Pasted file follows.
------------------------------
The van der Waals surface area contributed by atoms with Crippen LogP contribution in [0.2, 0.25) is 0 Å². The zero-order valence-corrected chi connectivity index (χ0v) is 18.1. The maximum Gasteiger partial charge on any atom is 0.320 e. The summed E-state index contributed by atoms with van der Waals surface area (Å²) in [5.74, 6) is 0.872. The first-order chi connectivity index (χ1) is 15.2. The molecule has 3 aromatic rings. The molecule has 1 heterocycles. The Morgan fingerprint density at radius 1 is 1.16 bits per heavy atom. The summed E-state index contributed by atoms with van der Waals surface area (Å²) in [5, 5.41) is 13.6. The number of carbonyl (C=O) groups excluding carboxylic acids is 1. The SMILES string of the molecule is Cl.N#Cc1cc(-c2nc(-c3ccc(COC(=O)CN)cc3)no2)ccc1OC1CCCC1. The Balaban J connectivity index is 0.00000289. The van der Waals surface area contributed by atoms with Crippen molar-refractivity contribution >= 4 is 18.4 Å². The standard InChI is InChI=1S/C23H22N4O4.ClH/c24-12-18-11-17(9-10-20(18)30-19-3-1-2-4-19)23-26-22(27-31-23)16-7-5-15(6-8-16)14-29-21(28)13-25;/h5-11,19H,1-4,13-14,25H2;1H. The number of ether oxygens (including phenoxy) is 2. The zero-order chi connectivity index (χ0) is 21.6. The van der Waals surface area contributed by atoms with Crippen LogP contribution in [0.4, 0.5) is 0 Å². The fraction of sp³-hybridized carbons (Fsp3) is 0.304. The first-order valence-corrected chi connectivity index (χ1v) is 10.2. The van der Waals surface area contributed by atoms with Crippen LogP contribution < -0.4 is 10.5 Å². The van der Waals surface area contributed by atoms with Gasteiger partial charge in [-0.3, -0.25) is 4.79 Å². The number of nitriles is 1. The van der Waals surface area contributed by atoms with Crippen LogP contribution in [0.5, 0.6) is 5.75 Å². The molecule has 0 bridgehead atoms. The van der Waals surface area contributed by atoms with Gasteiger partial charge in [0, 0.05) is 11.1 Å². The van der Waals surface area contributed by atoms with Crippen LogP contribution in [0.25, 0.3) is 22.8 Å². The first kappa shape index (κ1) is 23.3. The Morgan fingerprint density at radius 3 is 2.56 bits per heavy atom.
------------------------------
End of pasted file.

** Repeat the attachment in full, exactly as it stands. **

The van der Waals surface area contributed by atoms with Crippen LogP contribution in [0.2, 0.25) is 0 Å². The zero-order valence-corrected chi connectivity index (χ0v) is 18.1. The maximum Gasteiger partial charge on any atom is 0.320 e. The summed E-state index contributed by atoms with van der Waals surface area (Å²) in [5.74, 6) is 0.872. The first-order chi connectivity index (χ1) is 15.2. The molecule has 3 aromatic rings. The molecule has 1 heterocycles. The Morgan fingerprint density at radius 1 is 1.16 bits per heavy atom. The summed E-state index contributed by atoms with van der Waals surface area (Å²) in [5, 5.41) is 13.6. The number of carbonyl (C=O) groups excluding carboxylic acids is 1. The SMILES string of the molecule is Cl.N#Cc1cc(-c2nc(-c3ccc(COC(=O)CN)cc3)no2)ccc1OC1CCCC1. The Balaban J connectivity index is 0.00000289. The van der Waals surface area contributed by atoms with Crippen molar-refractivity contribution >= 4 is 18.4 Å². The standard InChI is InChI=1S/C23H22N4O4.ClH/c24-12-18-11-17(9-10-20(18)30-19-3-1-2-4-19)23-26-22(27-31-23)16-7-5-15(6-8-16)14-29-21(28)13-25;/h5-11,19H,1-4,13-14,25H2;1H. The number of ether oxygens (including phenoxy) is 2. The zero-order chi connectivity index (χ0) is 21.6. The van der Waals surface area contributed by atoms with Crippen LogP contribution in [0.4, 0.5) is 0 Å². The fraction of sp³-hybridized carbons (Fsp3) is 0.304. The first-order valence-corrected chi connectivity index (χ1v) is 10.2. The van der Waals surface area contributed by atoms with Crippen LogP contribution < -0.4 is 10.5 Å². The van der Waals surface area contributed by atoms with Gasteiger partial charge in [-0.3, -0.25) is 4.79 Å². The number of nitriles is 1. The van der Waals surface area contributed by atoms with Crippen LogP contribution in [0.5, 0.6) is 5.75 Å². The molecule has 0 bridgehead atoms. The van der Waals surface area contributed by atoms with Gasteiger partial charge in [0, 0.05) is 11.1 Å². The van der Waals surface area contributed by atoms with Crippen LogP contribution in [0.25, 0.3) is 22.8 Å². The first kappa shape index (κ1) is 23.3. The Morgan fingerprint density at radius 3 is 2.56 bits per heavy atom.